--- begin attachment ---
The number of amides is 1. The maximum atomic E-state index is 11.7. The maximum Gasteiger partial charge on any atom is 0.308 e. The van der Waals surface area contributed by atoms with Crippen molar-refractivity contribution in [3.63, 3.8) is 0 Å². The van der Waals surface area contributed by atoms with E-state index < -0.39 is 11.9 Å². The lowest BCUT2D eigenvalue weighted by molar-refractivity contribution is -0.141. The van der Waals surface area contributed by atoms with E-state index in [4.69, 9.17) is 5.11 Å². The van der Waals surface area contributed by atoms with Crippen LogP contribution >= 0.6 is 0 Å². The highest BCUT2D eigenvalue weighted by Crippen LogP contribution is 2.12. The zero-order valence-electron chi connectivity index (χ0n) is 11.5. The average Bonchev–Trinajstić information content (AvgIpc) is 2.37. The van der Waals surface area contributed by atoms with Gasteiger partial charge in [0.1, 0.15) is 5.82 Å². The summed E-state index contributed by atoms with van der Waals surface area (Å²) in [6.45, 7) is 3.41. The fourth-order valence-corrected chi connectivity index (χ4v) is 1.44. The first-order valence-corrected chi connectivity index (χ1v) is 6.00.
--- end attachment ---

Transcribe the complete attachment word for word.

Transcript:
The number of amides is 1. The maximum atomic E-state index is 11.7. The maximum Gasteiger partial charge on any atom is 0.308 e. The van der Waals surface area contributed by atoms with Crippen molar-refractivity contribution in [3.63, 3.8) is 0 Å². The van der Waals surface area contributed by atoms with E-state index < -0.39 is 11.9 Å². The lowest BCUT2D eigenvalue weighted by molar-refractivity contribution is -0.141. The van der Waals surface area contributed by atoms with E-state index in [4.69, 9.17) is 5.11 Å². The van der Waals surface area contributed by atoms with Crippen LogP contribution >= 0.6 is 0 Å². The highest BCUT2D eigenvalue weighted by Crippen LogP contribution is 2.12. The zero-order valence-electron chi connectivity index (χ0n) is 11.5. The average Bonchev–Trinajstić information content (AvgIpc) is 2.37. The van der Waals surface area contributed by atoms with Gasteiger partial charge in [0.1, 0.15) is 5.82 Å². The summed E-state index contributed by atoms with van der Waals surface area (Å²) in [6.45, 7) is 3.41. The fourth-order valence-corrected chi connectivity index (χ4v) is 1.44. The first-order valence-corrected chi connectivity index (χ1v) is 6.00.